When we take that next step, no matter which way, we end up in the Father’s loving and faithful arms. He has promised this.
‘May you live in interesting times.’ Chinese curse
If you ask me ‘What’s new?’, I have nothing to say Except that the garden is growing. I had a slight cold but it’s better today. I’m content with the way things are going. Yes, he is the same as he usually is, Still eating and sleeping and snoring. I get on with my work. He gets on with his. I know this is all very boring.
There was drama enough in my turbulent past: Tears and passion – I’ve used up a tankful. No news is good news, and long may it last. If nothing much happens, I’m thankful. A happier cabbage you never did see, My vegetable spirits are soaring. If you’re after excitement, steer well clear of me. I want to go on being boring.
I don’t go to parties. Well, what are they for, If you don’t need to find a new lover? You drink and you listen and drink a bit more And you take the next day to recover. Someone to stay home with was all my desire And, now that I’ve found a safe mooring, I’ve just one ambition in life: I aspire To go on and on being boring. ~Wendy Cope “Being Boring”
Four days snowed in might be boring to some folks.
It was wonderful, especially when I’m snowed in with a special someone who I love to stay home with, who is my safe mooring.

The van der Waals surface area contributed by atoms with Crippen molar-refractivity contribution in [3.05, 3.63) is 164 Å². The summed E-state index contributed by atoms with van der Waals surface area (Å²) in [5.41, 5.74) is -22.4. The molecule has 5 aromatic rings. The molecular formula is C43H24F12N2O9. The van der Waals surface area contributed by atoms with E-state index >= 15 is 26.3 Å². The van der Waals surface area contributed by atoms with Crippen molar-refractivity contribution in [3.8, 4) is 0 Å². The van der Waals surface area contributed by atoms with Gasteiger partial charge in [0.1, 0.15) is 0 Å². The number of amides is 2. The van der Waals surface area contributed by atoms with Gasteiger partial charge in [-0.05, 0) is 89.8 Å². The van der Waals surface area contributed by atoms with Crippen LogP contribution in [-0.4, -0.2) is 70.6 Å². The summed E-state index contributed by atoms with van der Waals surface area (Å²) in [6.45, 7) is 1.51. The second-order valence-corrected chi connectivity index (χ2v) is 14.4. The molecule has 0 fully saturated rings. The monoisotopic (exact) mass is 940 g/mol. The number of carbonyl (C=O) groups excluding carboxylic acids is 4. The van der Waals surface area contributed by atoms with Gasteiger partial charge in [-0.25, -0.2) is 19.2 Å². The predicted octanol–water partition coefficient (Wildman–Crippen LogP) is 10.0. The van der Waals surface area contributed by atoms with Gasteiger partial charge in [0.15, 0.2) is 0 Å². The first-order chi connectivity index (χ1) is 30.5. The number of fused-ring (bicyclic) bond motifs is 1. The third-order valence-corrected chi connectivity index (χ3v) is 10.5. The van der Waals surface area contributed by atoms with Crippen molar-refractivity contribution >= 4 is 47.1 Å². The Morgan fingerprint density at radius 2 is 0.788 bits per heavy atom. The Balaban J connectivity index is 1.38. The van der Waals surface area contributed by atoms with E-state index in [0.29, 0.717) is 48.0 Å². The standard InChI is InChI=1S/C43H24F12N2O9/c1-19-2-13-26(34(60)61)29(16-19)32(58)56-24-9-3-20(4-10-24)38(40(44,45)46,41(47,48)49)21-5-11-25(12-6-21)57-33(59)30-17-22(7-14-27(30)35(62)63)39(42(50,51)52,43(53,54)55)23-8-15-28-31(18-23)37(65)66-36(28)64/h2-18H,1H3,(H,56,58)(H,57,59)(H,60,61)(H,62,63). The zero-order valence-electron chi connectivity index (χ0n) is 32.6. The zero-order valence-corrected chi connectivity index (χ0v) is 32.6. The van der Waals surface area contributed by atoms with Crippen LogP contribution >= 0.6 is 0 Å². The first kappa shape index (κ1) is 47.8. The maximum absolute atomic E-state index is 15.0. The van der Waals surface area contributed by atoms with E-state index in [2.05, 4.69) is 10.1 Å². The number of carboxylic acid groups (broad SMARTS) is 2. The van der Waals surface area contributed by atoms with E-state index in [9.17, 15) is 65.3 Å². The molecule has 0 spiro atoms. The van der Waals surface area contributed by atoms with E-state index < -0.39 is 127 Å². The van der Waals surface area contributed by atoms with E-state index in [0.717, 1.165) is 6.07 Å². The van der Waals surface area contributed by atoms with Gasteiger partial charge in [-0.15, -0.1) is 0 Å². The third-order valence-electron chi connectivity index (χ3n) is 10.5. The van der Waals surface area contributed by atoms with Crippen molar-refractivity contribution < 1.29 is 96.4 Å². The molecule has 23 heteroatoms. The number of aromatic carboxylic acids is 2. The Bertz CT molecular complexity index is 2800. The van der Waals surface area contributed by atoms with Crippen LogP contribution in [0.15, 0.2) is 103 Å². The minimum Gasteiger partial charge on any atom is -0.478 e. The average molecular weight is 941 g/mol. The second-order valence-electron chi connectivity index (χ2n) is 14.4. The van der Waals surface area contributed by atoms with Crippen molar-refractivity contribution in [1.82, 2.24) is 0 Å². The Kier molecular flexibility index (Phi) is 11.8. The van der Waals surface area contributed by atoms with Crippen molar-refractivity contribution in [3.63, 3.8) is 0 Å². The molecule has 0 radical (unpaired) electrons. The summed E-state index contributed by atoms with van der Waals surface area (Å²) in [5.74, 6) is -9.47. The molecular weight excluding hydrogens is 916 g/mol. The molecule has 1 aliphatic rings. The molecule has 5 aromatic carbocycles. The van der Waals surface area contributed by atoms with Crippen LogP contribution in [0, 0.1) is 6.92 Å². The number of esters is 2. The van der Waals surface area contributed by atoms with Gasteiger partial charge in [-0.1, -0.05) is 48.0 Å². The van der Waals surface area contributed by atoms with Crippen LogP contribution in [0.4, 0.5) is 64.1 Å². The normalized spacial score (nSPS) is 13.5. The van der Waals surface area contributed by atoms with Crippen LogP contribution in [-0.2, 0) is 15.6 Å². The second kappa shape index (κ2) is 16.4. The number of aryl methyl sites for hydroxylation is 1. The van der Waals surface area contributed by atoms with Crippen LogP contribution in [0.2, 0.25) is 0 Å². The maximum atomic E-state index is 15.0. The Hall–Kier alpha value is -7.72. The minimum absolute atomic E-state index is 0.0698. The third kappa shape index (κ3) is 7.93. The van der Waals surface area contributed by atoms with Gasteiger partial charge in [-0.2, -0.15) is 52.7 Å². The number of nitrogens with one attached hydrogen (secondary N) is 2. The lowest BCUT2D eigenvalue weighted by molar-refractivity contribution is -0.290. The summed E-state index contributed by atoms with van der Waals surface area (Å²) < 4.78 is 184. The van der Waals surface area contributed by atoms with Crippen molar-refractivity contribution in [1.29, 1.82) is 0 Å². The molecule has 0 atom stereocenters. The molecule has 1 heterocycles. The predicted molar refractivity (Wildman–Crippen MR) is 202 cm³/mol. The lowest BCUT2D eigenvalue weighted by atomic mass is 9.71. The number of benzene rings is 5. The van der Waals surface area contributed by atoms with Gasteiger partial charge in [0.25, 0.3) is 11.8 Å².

Today I’m heading back out on slushy roads, back to the life of all-but-boring clinic work, full of non-stop drama.
But my ambition is to go back to that boring life on the farm with that someone I want to stay home with. Soon.
Abandon entouré d’abandon, tendresse touchant aux tendresses… C’est ton intérieur qui sans cesse se caresse, dirait-on; se caresse en soi-même, par son propre reflet éclairé. Ainsi tu inventes le thème du Narcisse exaucé. ~Rainer Maria Rilke “Dirait-on” from his French Poetry collection ‘Les chansons de la rose’
Abandon enveloping abandon, Tenderness brushing tendernesses, Who you are sustains you eternally, so they say; Your very being is nourished by its own enlightened reflection; So you reveal to us the theme of Narcissus redeemed.
So like the Valentine sunrise brushing the sky this morning:
There is nothing so tender as love in full bloom– no longer an enclosed bud with potential but opened fully petal unfolding upon petal in caressing abandon.
“Why, what’s the matter, That you have such a February face, So full of frost, of storm and cloudiness?” – William Shakespeare, Much Ado About Nothing